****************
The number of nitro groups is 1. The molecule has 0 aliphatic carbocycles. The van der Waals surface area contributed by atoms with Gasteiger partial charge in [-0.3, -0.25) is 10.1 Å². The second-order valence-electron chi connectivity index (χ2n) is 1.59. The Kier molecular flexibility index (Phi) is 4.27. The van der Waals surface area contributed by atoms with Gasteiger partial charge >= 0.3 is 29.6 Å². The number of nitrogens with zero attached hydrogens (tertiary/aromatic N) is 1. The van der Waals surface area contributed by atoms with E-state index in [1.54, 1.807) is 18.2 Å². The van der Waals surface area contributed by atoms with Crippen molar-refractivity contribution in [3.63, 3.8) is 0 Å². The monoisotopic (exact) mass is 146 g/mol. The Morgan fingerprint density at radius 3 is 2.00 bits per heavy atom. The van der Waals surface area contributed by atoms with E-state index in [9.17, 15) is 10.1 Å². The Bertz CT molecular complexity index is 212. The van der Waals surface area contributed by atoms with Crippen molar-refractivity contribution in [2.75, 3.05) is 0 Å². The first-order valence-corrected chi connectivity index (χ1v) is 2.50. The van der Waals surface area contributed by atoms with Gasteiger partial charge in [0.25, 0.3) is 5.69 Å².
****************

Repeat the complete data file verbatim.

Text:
The number of nitro groups is 1. The molecule has 0 aliphatic carbocycles. The van der Waals surface area contributed by atoms with Gasteiger partial charge in [-0.3, -0.25) is 10.1 Å². The second-order valence-electron chi connectivity index (χ2n) is 1.59. The Kier molecular flexibility index (Phi) is 4.27. The van der Waals surface area contributed by atoms with Gasteiger partial charge >= 0.3 is 29.6 Å². The number of nitrogens with zero attached hydrogens (tertiary/aromatic N) is 1. The van der Waals surface area contributed by atoms with E-state index in [1.54, 1.807) is 18.2 Å². The van der Waals surface area contributed by atoms with Crippen molar-refractivity contribution in [3.63, 3.8) is 0 Å². The monoisotopic (exact) mass is 146 g/mol. The Morgan fingerprint density at radius 3 is 2.00 bits per heavy atom. The van der Waals surface area contributed by atoms with E-state index in [9.17, 15) is 10.1 Å². The Bertz CT molecular complexity index is 212. The van der Waals surface area contributed by atoms with Crippen molar-refractivity contribution in [2.75, 3.05) is 0 Å². The first-order valence-corrected chi connectivity index (χ1v) is 2.50. The van der Waals surface area contributed by atoms with Gasteiger partial charge in [0.25, 0.3) is 5.69 Å².